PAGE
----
be the major demographic group with the least discretionary time at their disposal – and thus an especially informative counterpoint to NILF men, who have more discretionary time at their disposal than any other major demographic group of working age adults. The differences are stunning. Not surprisingly, the two greatest differences in reported time use between these four groups are in “work and work-related activities” on the one hand, and “socializing, relaxing and leisure” on the other. Employed prime-age men spend about six hours a day (a daily average including weekends and holidays) on work and work- related activities. Employed women spent about five hours a day. Unemployed prime- age men devoted an average of over an hour a day to these activities (mainly job search). Prime-age men who were neither working not looking for work spent an average of seven minutes a day. With neither workplace nor job search to attend to, these non-workforce men gain an additional 2150 hours of free time each year in comparison to a man with a job, over 1800 hours a year as against a woman with a job, and over 350 hours a year over even a man who is unemployed but looking for work. What is striking, however, is how little of this enormous dividend of extra free time is devoted to activities that would be of help to others in the family – to or others in the community. For example: NILF men put in no more time for household care than employed women – and less than unemployed men.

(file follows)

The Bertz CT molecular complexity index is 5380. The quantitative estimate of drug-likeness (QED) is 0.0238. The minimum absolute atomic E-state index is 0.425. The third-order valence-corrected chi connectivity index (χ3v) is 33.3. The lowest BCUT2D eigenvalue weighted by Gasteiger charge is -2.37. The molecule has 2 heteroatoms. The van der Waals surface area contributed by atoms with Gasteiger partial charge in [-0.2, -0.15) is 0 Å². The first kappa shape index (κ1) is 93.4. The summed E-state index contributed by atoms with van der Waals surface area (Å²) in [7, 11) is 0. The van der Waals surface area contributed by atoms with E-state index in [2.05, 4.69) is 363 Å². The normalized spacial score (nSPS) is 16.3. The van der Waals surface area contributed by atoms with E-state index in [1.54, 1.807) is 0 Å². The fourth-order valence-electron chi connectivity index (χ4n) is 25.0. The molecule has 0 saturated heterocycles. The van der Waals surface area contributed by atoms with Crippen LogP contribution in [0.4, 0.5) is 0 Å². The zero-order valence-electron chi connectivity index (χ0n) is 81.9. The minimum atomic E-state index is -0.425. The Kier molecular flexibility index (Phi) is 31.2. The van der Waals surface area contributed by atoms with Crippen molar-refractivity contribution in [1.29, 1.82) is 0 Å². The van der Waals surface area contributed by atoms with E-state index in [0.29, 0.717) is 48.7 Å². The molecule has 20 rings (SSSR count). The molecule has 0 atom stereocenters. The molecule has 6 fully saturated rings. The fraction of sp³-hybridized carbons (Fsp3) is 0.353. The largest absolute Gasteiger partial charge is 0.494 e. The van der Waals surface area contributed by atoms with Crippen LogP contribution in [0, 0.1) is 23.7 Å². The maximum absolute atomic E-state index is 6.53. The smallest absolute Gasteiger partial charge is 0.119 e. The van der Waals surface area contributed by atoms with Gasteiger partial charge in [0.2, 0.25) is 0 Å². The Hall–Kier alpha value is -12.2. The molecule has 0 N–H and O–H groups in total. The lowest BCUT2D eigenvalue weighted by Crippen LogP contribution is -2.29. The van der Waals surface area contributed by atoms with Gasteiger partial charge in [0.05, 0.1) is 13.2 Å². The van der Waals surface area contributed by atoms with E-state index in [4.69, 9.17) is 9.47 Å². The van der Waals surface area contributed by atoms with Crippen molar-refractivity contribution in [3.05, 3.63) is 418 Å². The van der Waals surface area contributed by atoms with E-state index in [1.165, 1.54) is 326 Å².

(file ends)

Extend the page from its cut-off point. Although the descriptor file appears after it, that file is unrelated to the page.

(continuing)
By the same token: NILF men spend appreciably less time caring for other
household members than either employed women or unemployed men, and no more than men who had paid work as well to do. NILF men spend less time in religious and volunteer activities than any of the three other groups. NILF men spend more time on “personal care” – sleeping, grooming and the like – than any of the other three groups: nearly 200 hours more each year than unemployed men, over 250 hours a year more than working women, and over 450 hours a year more than men with jobs. The greatest difference in the daily routine of un-working men concerns “socializing, relaxing and leisure.” Un-working men devote nearly eight hours a day to these assorted pastimes – two hours a day more than unemployed men. “Socializing, relaxing and leisure” are akin to a full-time job for the un-working American male. And just what sorts of diversions do un-working men engage in during their roughly eight hours a day of “socializing, relaxing and leisure”? Men who neither work nor look for work commit more time to “attending gambling establishments,” “tobacco and drug use,” and “listening to the radio” than either working men and women or unemployed men. Conversely, un-working men spent less time in the following activities than any other group: “attending museums,” “attending performing arts,” and “attending movies/films.”
American Consequences 81
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